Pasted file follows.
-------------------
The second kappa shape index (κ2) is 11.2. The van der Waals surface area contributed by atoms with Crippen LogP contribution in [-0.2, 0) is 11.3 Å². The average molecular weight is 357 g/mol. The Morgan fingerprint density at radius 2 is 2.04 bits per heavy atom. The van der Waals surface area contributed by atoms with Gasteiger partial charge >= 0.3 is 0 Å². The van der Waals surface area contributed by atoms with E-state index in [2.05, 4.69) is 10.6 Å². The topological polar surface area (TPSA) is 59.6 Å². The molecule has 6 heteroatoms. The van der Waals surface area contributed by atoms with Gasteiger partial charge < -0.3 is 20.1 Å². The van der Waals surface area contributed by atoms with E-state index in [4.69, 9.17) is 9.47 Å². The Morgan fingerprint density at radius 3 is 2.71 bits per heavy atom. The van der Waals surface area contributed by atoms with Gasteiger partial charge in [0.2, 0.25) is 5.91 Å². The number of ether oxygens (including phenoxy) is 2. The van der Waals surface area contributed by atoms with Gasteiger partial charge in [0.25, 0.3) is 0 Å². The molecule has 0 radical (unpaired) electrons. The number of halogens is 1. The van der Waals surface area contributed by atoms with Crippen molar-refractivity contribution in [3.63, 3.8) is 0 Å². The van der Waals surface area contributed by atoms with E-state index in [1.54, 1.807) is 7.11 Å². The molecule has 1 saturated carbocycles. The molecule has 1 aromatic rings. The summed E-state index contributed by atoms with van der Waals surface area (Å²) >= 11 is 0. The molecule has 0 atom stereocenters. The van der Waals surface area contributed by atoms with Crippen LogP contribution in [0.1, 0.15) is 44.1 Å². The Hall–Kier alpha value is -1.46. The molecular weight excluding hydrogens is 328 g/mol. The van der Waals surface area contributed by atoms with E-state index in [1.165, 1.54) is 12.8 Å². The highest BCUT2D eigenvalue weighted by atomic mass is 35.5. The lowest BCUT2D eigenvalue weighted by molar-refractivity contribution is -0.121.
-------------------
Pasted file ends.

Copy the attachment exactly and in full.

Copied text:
The second kappa shape index (κ2) is 11.2. The van der Waals surface area contributed by atoms with Crippen LogP contribution in [-0.2, 0) is 11.3 Å². The average molecular weight is 357 g/mol. The Morgan fingerprint density at radius 2 is 2.04 bits per heavy atom. The van der Waals surface area contributed by atoms with Gasteiger partial charge >= 0.3 is 0 Å². The van der Waals surface area contributed by atoms with E-state index in [2.05, 4.69) is 10.6 Å². The topological polar surface area (TPSA) is 59.6 Å². The molecule has 6 heteroatoms. The van der Waals surface area contributed by atoms with Gasteiger partial charge < -0.3 is 20.1 Å². The van der Waals surface area contributed by atoms with E-state index in [4.69, 9.17) is 9.47 Å². The Morgan fingerprint density at radius 3 is 2.71 bits per heavy atom. The van der Waals surface area contributed by atoms with Gasteiger partial charge in [0.2, 0.25) is 5.91 Å². The number of ether oxygens (including phenoxy) is 2. The van der Waals surface area contributed by atoms with Gasteiger partial charge in [0.25, 0.3) is 0 Å². The molecule has 0 radical (unpaired) electrons. The number of halogens is 1. The van der Waals surface area contributed by atoms with Crippen molar-refractivity contribution in [3.63, 3.8) is 0 Å². The van der Waals surface area contributed by atoms with E-state index in [1.54, 1.807) is 7.11 Å². The molecule has 1 saturated carbocycles. The molecule has 1 aromatic rings. The summed E-state index contributed by atoms with van der Waals surface area (Å²) >= 11 is 0. The molecule has 0 atom stereocenters. The van der Waals surface area contributed by atoms with Crippen LogP contribution in [0.1, 0.15) is 44.1 Å². The Hall–Kier alpha value is -1.46. The molecular weight excluding hydrogens is 328 g/mol. The van der Waals surface area contributed by atoms with E-state index in [1.165, 1.54) is 12.8 Å². The highest BCUT2D eigenvalue weighted by atomic mass is 35.5. The lowest BCUT2D eigenvalue weighted by molar-refractivity contribution is -0.121.